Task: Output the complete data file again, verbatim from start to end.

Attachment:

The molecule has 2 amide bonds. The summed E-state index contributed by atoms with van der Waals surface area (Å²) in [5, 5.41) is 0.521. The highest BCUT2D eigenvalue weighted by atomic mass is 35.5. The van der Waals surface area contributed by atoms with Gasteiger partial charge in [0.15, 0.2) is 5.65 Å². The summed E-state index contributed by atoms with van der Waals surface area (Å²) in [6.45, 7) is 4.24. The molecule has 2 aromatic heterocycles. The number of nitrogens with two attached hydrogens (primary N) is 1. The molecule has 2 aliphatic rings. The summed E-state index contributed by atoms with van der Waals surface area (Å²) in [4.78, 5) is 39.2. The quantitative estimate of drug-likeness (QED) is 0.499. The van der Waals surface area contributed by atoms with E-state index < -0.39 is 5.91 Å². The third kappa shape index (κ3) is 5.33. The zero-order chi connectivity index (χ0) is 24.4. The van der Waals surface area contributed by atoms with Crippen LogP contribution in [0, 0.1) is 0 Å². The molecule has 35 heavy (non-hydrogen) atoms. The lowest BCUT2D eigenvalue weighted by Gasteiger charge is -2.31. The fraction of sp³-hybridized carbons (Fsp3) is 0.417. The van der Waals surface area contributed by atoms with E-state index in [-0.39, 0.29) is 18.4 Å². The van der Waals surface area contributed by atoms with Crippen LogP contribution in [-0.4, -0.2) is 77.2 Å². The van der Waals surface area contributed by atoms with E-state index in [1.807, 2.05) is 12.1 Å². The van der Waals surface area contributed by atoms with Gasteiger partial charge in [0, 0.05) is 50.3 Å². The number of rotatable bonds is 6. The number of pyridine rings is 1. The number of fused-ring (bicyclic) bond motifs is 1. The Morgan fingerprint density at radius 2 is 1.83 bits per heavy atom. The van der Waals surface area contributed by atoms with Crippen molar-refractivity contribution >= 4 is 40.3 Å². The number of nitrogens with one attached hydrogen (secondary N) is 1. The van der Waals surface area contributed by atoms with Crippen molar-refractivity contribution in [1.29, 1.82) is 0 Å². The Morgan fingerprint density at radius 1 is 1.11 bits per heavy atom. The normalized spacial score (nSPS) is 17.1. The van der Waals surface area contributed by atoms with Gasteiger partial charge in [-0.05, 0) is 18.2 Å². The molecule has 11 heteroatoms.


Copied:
The molecule has 2 amide bonds. The summed E-state index contributed by atoms with van der Waals surface area (Å²) in [5, 5.41) is 0.521. The highest BCUT2D eigenvalue weighted by atomic mass is 35.5. The van der Waals surface area contributed by atoms with Gasteiger partial charge in [0.15, 0.2) is 5.65 Å². The summed E-state index contributed by atoms with van der Waals surface area (Å²) in [6.45, 7) is 4.24. The molecule has 2 aromatic heterocycles. The number of nitrogens with two attached hydrogens (primary N) is 1. The molecule has 2 aliphatic rings. The summed E-state index contributed by atoms with van der Waals surface area (Å²) in [4.78, 5) is 39.2. The quantitative estimate of drug-likeness (QED) is 0.499. The van der Waals surface area contributed by atoms with E-state index < -0.39 is 5.91 Å². The third kappa shape index (κ3) is 5.33. The zero-order chi connectivity index (χ0) is 24.4. The van der Waals surface area contributed by atoms with Crippen LogP contribution in [0, 0.1) is 0 Å². The molecule has 35 heavy (non-hydrogen) atoms. The lowest BCUT2D eigenvalue weighted by Gasteiger charge is -2.31. The fraction of sp³-hybridized carbons (Fsp3) is 0.417. The van der Waals surface area contributed by atoms with E-state index in [-0.39, 0.29) is 18.4 Å². The van der Waals surface area contributed by atoms with Crippen LogP contribution in [-0.4, -0.2) is 77.2 Å². The van der Waals surface area contributed by atoms with E-state index in [1.807, 2.05) is 12.1 Å². The van der Waals surface area contributed by atoms with Gasteiger partial charge in [0, 0.05) is 50.3 Å². The number of rotatable bonds is 6. The number of pyridine rings is 1. The number of fused-ring (bicyclic) bond motifs is 1. The Morgan fingerprint density at radius 2 is 1.83 bits per heavy atom. The van der Waals surface area contributed by atoms with Crippen molar-refractivity contribution >= 4 is 40.3 Å². The number of nitrogens with one attached hydrogen (secondary N) is 1. The van der Waals surface area contributed by atoms with Crippen molar-refractivity contribution in [1.29, 1.82) is 0 Å². The Morgan fingerprint density at radius 1 is 1.11 bits per heavy atom. The normalized spacial score (nSPS) is 17.1. The van der Waals surface area contributed by atoms with Gasteiger partial charge in [-0.05, 0) is 18.2 Å². The molecule has 11 heteroatoms.